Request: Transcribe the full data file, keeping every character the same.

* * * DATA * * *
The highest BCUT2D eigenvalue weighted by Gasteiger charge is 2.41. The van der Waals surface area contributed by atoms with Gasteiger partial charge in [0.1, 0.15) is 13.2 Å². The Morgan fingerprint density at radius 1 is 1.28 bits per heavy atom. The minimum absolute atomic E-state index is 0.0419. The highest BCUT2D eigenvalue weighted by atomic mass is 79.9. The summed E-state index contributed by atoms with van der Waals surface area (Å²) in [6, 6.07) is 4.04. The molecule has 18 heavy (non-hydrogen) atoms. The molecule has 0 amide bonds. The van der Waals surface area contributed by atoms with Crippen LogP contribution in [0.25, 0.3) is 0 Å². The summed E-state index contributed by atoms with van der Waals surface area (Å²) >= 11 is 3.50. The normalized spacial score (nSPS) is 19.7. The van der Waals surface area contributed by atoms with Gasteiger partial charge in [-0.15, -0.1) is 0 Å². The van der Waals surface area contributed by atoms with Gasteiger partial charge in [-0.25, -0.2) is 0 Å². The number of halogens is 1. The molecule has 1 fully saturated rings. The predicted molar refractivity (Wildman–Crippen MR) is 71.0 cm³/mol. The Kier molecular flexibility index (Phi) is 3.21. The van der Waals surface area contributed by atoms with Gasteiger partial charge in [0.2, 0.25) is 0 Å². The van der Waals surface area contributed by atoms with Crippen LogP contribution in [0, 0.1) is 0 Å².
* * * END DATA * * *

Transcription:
The highest BCUT2D eigenvalue weighted by Gasteiger charge is 2.41. The van der Waals surface area contributed by atoms with Gasteiger partial charge in [0.1, 0.15) is 13.2 Å². The Morgan fingerprint density at radius 1 is 1.28 bits per heavy atom. The minimum absolute atomic E-state index is 0.0419. The highest BCUT2D eigenvalue weighted by atomic mass is 79.9. The summed E-state index contributed by atoms with van der Waals surface area (Å²) in [6, 6.07) is 4.04. The molecule has 18 heavy (non-hydrogen) atoms. The molecule has 0 amide bonds. The van der Waals surface area contributed by atoms with Crippen LogP contribution in [0.25, 0.3) is 0 Å². The summed E-state index contributed by atoms with van der Waals surface area (Å²) >= 11 is 3.50. The normalized spacial score (nSPS) is 19.7. The van der Waals surface area contributed by atoms with Gasteiger partial charge in [-0.15, -0.1) is 0 Å². The van der Waals surface area contributed by atoms with Gasteiger partial charge in [-0.25, -0.2) is 0 Å². The number of halogens is 1. The molecule has 1 fully saturated rings. The predicted molar refractivity (Wildman–Crippen MR) is 71.0 cm³/mol. The Kier molecular flexibility index (Phi) is 3.21. The van der Waals surface area contributed by atoms with Gasteiger partial charge in [0.2, 0.25) is 0 Å². The van der Waals surface area contributed by atoms with Crippen LogP contribution in [0, 0.1) is 0 Å².